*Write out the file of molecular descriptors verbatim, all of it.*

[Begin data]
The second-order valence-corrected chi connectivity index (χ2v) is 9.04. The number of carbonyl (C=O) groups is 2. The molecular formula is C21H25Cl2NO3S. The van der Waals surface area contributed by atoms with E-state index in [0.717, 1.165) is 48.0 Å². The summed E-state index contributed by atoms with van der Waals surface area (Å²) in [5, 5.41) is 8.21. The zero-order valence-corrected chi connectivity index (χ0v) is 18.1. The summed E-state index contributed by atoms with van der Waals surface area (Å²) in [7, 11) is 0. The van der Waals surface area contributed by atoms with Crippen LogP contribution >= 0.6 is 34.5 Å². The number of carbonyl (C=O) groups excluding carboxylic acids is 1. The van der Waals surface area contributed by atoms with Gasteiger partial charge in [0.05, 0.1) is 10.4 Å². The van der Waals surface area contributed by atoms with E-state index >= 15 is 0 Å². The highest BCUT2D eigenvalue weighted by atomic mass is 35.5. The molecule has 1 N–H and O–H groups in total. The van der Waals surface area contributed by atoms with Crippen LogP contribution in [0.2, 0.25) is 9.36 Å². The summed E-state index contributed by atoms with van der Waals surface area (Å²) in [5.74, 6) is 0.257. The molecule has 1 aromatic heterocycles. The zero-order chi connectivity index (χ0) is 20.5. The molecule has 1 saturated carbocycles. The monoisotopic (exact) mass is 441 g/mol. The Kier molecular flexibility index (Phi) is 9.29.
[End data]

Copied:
The second-order valence-corrected chi connectivity index (χ2v) is 9.04. The number of carbonyl (C=O) groups is 2. The molecular formula is C21H25Cl2NO3S. The van der Waals surface area contributed by atoms with E-state index in [0.717, 1.165) is 48.0 Å². The summed E-state index contributed by atoms with van der Waals surface area (Å²) in [5, 5.41) is 8.21. The zero-order valence-corrected chi connectivity index (χ0v) is 18.1. The summed E-state index contributed by atoms with van der Waals surface area (Å²) in [7, 11) is 0. The van der Waals surface area contributed by atoms with Crippen LogP contribution >= 0.6 is 34.5 Å². The number of carbonyl (C=O) groups excluding carboxylic acids is 1. The van der Waals surface area contributed by atoms with Gasteiger partial charge in [0.05, 0.1) is 10.4 Å². The van der Waals surface area contributed by atoms with E-state index >= 15 is 0 Å². The highest BCUT2D eigenvalue weighted by atomic mass is 35.5. The molecule has 1 N–H and O–H groups in total. The van der Waals surface area contributed by atoms with Crippen LogP contribution in [0.2, 0.25) is 9.36 Å². The summed E-state index contributed by atoms with van der Waals surface area (Å²) in [5.74, 6) is 0.257. The molecule has 1 aromatic heterocycles. The zero-order chi connectivity index (χ0) is 20.5. The molecule has 1 saturated carbocycles. The monoisotopic (exact) mass is 441 g/mol. The Kier molecular flexibility index (Phi) is 9.29.